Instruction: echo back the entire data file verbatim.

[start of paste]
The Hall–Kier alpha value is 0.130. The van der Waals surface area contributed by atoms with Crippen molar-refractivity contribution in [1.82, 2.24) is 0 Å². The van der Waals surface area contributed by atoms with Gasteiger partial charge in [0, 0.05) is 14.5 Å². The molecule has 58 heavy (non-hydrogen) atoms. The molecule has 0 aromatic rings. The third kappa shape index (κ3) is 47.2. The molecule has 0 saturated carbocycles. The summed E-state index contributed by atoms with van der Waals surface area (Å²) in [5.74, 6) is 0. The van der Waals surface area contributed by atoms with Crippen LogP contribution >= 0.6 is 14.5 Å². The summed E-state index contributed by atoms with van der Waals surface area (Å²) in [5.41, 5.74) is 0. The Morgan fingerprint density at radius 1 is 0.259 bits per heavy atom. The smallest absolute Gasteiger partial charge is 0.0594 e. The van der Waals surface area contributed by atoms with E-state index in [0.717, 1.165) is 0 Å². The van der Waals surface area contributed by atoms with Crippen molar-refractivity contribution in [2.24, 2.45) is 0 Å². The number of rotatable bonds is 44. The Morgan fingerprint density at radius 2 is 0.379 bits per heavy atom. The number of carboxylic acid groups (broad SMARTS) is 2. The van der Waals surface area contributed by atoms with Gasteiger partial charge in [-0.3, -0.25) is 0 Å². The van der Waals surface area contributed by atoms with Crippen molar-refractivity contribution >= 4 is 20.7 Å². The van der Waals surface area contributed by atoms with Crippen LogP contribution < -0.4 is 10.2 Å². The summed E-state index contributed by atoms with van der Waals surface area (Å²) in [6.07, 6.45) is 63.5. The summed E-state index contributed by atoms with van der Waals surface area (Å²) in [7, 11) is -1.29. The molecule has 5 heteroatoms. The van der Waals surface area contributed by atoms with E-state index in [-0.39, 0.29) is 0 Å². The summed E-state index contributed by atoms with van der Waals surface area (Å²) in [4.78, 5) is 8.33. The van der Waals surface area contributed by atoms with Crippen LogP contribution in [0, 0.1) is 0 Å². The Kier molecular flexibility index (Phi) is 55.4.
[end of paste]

The Hall–Kier alpha value is 0.130. The van der Waals surface area contributed by atoms with Crippen molar-refractivity contribution in [1.82, 2.24) is 0 Å². The van der Waals surface area contributed by atoms with Gasteiger partial charge in [0, 0.05) is 14.5 Å². The molecule has 58 heavy (non-hydrogen) atoms. The molecule has 0 aromatic rings. The third kappa shape index (κ3) is 47.2. The molecule has 0 saturated carbocycles. The summed E-state index contributed by atoms with van der Waals surface area (Å²) in [5.74, 6) is 0. The van der Waals surface area contributed by atoms with Crippen LogP contribution >= 0.6 is 14.5 Å². The summed E-state index contributed by atoms with van der Waals surface area (Å²) in [5.41, 5.74) is 0. The Morgan fingerprint density at radius 1 is 0.259 bits per heavy atom. The smallest absolute Gasteiger partial charge is 0.0594 e. The van der Waals surface area contributed by atoms with E-state index in [0.717, 1.165) is 0 Å². The van der Waals surface area contributed by atoms with Crippen molar-refractivity contribution in [2.24, 2.45) is 0 Å². The number of rotatable bonds is 44. The Morgan fingerprint density at radius 2 is 0.379 bits per heavy atom. The number of carboxylic acid groups (broad SMARTS) is 2. The van der Waals surface area contributed by atoms with Gasteiger partial charge in [-0.3, -0.25) is 0 Å². The van der Waals surface area contributed by atoms with Crippen molar-refractivity contribution >= 4 is 20.7 Å². The van der Waals surface area contributed by atoms with Crippen LogP contribution < -0.4 is 10.2 Å². The summed E-state index contributed by atoms with van der Waals surface area (Å²) in [6.07, 6.45) is 63.5. The summed E-state index contributed by atoms with van der Waals surface area (Å²) in [7, 11) is -1.29. The molecule has 5 heteroatoms. The van der Waals surface area contributed by atoms with E-state index in [-0.39, 0.29) is 0 Å². The summed E-state index contributed by atoms with van der Waals surface area (Å²) in [4.78, 5) is 8.33. The van der Waals surface area contributed by atoms with Crippen LogP contribution in [0, 0.1) is 0 Å². The Kier molecular flexibility index (Phi) is 55.4.